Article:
NASA Twin Mars Rovers Marks 8 Pioneering Years on Mars

Two NASA robots a world away are marking eight years on the surface of Mars. The golf-cart-size Spirit rover landed on the Red Planet eight years ago on January 3. Its twin, Opportunity, touched down three weeks later, on January 25, 2004. The two robots were originally supposed to spend 90 days searching for signs of past water activity on Mars. They found plenty of such evidence, dramatically reshaping scientists’ understanding of the Red Planet and its history. And the rovers just kept chugging along, continuing to make observations years after their warranties expired. NASA declared Spirit dead just last year, and Opportunity is still going strong. Between them, the twin  robots  have  covered  26.15  miles (42.08 kilometers) on the  Martian  surface to date, with Opportunity racking up the lion’s share (21.35 miles, or 34.36 km).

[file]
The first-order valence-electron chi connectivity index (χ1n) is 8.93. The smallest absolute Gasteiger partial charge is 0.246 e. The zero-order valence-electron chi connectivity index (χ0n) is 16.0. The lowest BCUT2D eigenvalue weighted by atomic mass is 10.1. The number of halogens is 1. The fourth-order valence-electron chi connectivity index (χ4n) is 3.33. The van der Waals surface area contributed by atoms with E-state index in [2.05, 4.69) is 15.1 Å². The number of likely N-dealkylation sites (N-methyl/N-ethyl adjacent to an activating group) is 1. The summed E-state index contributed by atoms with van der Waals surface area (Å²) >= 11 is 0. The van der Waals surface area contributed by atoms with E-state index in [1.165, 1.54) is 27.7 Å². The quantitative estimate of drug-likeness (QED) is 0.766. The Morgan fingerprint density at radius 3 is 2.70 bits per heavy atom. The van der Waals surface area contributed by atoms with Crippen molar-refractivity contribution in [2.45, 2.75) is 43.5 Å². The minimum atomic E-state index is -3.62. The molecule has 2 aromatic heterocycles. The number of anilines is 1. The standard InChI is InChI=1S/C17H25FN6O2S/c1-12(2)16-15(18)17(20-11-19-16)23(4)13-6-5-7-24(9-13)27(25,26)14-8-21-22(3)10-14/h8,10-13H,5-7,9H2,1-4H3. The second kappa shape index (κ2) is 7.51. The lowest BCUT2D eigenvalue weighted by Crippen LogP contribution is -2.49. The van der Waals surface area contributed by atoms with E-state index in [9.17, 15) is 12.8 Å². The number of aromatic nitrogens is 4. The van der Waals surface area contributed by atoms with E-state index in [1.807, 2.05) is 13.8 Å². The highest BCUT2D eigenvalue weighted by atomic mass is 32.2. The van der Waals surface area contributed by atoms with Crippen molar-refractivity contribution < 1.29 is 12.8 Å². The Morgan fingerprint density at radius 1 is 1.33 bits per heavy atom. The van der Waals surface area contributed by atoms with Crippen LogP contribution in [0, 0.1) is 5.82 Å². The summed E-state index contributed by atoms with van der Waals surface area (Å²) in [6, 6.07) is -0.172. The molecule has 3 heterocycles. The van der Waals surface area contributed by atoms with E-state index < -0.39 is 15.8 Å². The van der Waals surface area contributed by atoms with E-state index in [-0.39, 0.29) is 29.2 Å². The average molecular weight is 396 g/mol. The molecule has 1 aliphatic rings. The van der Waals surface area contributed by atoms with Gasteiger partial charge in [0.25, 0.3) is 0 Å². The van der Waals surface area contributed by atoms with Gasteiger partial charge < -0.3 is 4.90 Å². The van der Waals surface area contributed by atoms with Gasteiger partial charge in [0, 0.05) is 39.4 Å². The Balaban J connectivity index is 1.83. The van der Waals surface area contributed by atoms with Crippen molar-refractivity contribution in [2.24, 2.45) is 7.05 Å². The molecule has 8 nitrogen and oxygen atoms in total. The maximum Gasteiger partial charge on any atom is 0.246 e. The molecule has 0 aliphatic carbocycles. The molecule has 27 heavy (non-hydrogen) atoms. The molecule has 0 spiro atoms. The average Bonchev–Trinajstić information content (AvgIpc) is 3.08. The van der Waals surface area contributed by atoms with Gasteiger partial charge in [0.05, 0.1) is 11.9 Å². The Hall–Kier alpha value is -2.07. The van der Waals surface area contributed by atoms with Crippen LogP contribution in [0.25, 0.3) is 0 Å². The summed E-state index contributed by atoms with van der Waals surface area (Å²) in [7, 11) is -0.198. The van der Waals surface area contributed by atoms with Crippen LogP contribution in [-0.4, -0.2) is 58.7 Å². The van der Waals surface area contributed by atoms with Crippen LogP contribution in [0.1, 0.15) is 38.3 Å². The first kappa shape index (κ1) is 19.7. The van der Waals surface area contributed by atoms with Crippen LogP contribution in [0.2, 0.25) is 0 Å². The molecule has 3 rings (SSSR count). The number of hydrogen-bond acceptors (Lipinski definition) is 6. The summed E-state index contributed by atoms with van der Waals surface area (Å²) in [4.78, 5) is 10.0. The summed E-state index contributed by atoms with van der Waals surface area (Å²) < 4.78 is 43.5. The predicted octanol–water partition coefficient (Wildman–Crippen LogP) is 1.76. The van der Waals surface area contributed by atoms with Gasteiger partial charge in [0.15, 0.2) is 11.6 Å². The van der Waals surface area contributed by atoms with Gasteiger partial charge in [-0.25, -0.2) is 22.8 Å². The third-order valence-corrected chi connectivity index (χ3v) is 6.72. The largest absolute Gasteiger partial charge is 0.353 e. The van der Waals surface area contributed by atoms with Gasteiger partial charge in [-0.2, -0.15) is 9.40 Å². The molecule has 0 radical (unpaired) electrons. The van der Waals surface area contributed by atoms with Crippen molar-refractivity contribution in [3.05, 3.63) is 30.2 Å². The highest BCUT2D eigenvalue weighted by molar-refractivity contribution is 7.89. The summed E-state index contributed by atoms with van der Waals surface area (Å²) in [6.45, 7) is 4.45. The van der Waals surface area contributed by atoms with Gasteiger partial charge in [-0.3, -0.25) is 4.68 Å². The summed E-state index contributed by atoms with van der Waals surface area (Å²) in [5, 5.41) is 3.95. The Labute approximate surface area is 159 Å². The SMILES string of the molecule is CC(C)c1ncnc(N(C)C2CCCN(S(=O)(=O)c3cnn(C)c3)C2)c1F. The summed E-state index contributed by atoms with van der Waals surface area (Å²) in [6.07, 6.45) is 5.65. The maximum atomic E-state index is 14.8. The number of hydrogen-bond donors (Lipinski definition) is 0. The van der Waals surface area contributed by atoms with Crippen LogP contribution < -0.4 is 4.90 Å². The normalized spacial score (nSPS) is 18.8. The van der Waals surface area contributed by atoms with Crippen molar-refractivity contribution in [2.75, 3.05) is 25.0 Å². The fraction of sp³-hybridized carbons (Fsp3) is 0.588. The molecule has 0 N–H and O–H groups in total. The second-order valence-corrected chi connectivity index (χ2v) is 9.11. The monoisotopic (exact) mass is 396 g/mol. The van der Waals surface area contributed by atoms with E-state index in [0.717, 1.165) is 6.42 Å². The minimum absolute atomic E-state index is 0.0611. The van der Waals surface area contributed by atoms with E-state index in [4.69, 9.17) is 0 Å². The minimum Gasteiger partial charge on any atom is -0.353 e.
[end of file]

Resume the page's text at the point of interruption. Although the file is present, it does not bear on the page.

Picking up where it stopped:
After a three-year trek, Opportunity made it to the 14-mile-wide (22-km) Endeavour Crater in August 2011. The robot has spent the last few months poking around Endeavour‘s rim, where it recently uncovered what researchers say is the best evidence yet for liquid water on ancient Mars. Over the next few months, the rover team also plans to track radio signals from Opportunity, using the robot’s movement as a proxy for the rotation of Mars. Scientists can thus get very precise measurements of the planet’s spin, which could reveal information about Mars’ interior structure. According to researchers Opportunity should be ready to rove again by June or Jul. While the robot is showing some signs of its advanced age, such as an arthritic shoulder joint in its robotic arm, there’s no reason to think it won’t hit the ground running.